FLARR affects culture


Professor Jane Sims speaks at FLARR Saturday. Photo by Jennifer Friese/The Dakota Student.

According to the Linguistic Society of America, there are over 6,900 languages currently spoken in the world today. In fact, 311 of these unique languages are spoken in the United States alone.

Though there is such an enormous quantity of dialects from around the world, it can be easy to forget about them in the primarily English-speaking land of North Dakota.

However, the Foreign Language Association of the Red River (FLARR) intends to change that idea.

This past Saturday, FLARR hosted its 41st annual meeting in the Memorial Union to show participants the importance of foreign languages in higher education and to spread cultural awareness.

“It really brings into contrast and shows you how many different cultures there really are,” sophomore Alex Rios said.

Beginning in 1973, FLARR is a multi-college syndicate whose members include UND, the University of Minnesota, Morris, Concordia College, Moorhead, North Dakota State University and the University of Minnesota, Moorhead.

“Thyra Knapp, Eric Ross, myself and two professors from the (University of Minnesota), Morris have had over six weeks of planning for the conference,” assistant professor of Spanish Debra Maury said.

“We hosted the event this year, but we rotate between schools each year.”

The conference was designed to reach as many people as possible, and everyone from students to professors were allowed to take part in the event. Maury added that there was even an area high school attending the conference.

“I like that you get to see professors interacting with students and using the skills they teach every week,” Rios said.

Throughout the course of the day, attendees were presented with a wide variety of cultural presentations.

“Presentations ranged from new ways of teaching literature to effectively implementing a pen pal project in class,” Maury said.

Rios was one of the presenters, delivering a lecture teaching others about a different part of the world.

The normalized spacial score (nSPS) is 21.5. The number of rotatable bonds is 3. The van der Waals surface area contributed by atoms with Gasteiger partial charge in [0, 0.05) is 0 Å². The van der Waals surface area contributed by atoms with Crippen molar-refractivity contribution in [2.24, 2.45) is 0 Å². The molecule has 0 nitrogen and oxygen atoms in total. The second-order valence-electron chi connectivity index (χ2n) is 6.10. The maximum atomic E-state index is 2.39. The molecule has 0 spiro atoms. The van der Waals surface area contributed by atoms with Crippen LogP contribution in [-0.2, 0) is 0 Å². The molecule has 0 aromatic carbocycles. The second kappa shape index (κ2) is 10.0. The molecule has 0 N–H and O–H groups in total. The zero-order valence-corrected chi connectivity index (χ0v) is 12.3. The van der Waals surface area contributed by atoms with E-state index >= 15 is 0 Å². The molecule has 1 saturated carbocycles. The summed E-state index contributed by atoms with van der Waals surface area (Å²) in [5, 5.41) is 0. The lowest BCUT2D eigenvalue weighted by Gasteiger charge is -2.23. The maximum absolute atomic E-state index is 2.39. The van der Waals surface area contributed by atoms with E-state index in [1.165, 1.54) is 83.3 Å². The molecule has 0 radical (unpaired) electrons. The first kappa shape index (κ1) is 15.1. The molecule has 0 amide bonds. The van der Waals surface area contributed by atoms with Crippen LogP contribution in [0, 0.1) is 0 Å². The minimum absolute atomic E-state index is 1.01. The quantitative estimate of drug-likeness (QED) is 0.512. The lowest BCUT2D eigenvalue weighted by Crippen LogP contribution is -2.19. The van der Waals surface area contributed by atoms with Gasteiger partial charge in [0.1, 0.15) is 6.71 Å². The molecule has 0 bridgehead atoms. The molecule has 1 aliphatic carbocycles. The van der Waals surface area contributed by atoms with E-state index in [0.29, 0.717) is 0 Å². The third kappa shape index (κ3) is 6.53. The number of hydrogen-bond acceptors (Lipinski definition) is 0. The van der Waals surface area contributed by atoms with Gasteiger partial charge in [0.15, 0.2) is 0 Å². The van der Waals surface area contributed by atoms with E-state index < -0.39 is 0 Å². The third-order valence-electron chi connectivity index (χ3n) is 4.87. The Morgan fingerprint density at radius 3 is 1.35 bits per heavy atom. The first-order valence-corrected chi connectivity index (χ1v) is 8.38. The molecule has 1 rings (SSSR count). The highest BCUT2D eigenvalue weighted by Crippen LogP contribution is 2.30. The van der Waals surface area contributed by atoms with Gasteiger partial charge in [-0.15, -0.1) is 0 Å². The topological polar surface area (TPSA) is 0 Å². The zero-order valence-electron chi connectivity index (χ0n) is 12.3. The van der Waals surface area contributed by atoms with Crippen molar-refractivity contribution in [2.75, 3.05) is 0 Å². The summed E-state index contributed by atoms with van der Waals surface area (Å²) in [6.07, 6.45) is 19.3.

“[The presentation] was contrasting the oil production in Venezuela and North Dakota,” Rios said. “I talked about the economic ups and downs of both.”

Michaela Dengg, a visiting lecturer at UND, had only positive things to say about Rios’ presentation.

“I’m not studying Spanish, so it was all very interesting to me,” said Dengg. “I was very interested in learning about the negative sides of the boom.”

Along with the various smaller presentations, a keynote presentation was delivered by assistant director of training and development Jane Sims. Over the course of an hour, Sims explained the importance of Active Learning Classrooms for global language courses and even gave audience members an activity that promoted teamwork and relationship building.

“Active Learning Classrooms are physical classrooms that have been fitted with a large TV screens for group work, round tables and computers for every student,” Maury said. “The whole concept is that it flips the roles of student and professor, in that students are able to creatively problem solve with each other instead of being lectured.”

When asked about his experience at the FLARR conference, visiting lecturer Jesús García Martín was very impressed overall.

“This is the first year I have gone, but I plan on coming back,” García Martín said. “I encourage everybody to come next year.”

Brendan McCabe is a staff writer for The Dakota Student. He can be reached at [email protected].